The Piceance Basin and Roan Plateau

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					                            The Piceance Basin and Roan Plateau
The Piceance Basin                                    The Roan Plateau

The Piceance (PEE-ahnce) Basin occupies               “Natural gas development on the Roan and in
approximately 7,100 square miles in                   other areas of the West is vital to maintaining
Northwestern Colorado. (Fig. 3) On the surface,       our domestic energy supply and reducing our
this area hosts a diversity of wildlife and           dependence on foreign energy. The Roan
vegetation, and offers a wealth of recreational       Plateau is a Colorado treasure, rich in wildlife,
opportunities. These surface resources and            scenic beauty, and natural gas resources.
related activities contribute to the economic base    Responsible development of this unique bounty
of the region and foster a unique lifestyle for the   of natural gas must be allowed in a manner that
residents of the area.                                benefits American consumers will protecting the
                                                      Roan’s environmental value for future
Under the surface, there exist a wide range of        generations.”
energy resources, some having been produced           -- Greg Schnacke, Executive Vice President,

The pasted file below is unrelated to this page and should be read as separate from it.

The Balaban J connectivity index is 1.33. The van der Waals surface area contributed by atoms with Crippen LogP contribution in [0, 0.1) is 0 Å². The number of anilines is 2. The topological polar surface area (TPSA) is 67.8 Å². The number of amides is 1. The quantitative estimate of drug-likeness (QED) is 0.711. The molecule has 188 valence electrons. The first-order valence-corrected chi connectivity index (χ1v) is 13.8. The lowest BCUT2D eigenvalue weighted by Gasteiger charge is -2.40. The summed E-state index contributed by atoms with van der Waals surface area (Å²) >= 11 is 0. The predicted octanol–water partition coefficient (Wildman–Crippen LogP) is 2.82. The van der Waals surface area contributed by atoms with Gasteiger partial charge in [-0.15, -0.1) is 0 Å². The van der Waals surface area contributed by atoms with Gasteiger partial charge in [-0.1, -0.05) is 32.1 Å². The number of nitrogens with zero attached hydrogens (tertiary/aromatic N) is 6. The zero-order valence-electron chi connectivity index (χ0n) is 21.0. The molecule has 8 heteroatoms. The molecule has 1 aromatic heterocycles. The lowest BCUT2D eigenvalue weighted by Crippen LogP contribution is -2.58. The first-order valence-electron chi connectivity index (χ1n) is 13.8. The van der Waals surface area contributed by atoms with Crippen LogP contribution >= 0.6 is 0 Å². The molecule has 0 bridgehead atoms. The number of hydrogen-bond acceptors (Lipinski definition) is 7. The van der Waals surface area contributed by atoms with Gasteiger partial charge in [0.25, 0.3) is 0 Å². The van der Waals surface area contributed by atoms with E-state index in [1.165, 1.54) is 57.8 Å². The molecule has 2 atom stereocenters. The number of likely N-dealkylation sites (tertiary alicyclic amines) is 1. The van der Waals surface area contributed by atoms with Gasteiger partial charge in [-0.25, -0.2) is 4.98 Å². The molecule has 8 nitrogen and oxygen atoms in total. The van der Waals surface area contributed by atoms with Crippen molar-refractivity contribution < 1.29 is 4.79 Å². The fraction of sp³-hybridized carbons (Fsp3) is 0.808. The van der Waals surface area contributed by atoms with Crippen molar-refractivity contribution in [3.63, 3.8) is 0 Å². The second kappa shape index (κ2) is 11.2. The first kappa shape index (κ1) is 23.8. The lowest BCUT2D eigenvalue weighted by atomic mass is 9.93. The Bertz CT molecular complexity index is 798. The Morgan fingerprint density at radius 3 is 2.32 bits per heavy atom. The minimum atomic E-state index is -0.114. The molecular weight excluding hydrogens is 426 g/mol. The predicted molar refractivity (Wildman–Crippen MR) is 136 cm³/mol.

for decades, other experiencing dramatic growth,      Colorado Oil and Gas Association
and others yet to be developed. Balancing
society’s demand for these natural resources is a     “In jeopardy are irreplaceable and unique
complex and contentious issue. One of the key         characteristics of the Roan Plateau, such as
features of the Piceance Basin, the Roan Plateau,     large tracts of wilderness-suitable lands and
is the focus of much contemporary debate.             critical habitat. The plateau has become a
                                                      metaphor for an energy policy badly off-course,
The Piceance Basin is assymetric, with steep          seemingly written for energy corporations at
beds on the Eastern boundary and gentle dips on       everyone else’s expense.”
the Western edge (Fig. 1). The primary gas-           -- Pete Kolbenschlag, Western Slope Field
producing formation are the Wasatch, Lower            Director, Colorado Environmental Coalition
Fort Union, and Mesaverde1. These are overlain
by the Green River formation, up to 3000 feet         Rising 3,500 feet above the Colorado River
deep in the center of the Basin, which contains       northwest of Rifle, Colorado, is the Roan
vast deposits of oil shale.                           Plateau (Fig. 2), identified by the picturesque
                                                      Roan Cliffs. The Plateau supports a diversity of
The Tertiary Wasatch varies in thickness from         plants as well as wildlife, including the
300 feet near Rangely, to 5,000 feet near Rifle.      Peregrine Falcon, Bald Eagle, Colombian
The Paleocene Fort Union formation ranges             Sharptail Grouse, Sage Grouse, Great Basin
from 1,500 feet thick along the Eastern edge of       Spadefoot Toad, Northern Leopard Frog, and
the Basin to only a few feet thick in the             bats.1 The Sage Grouse is of particular interest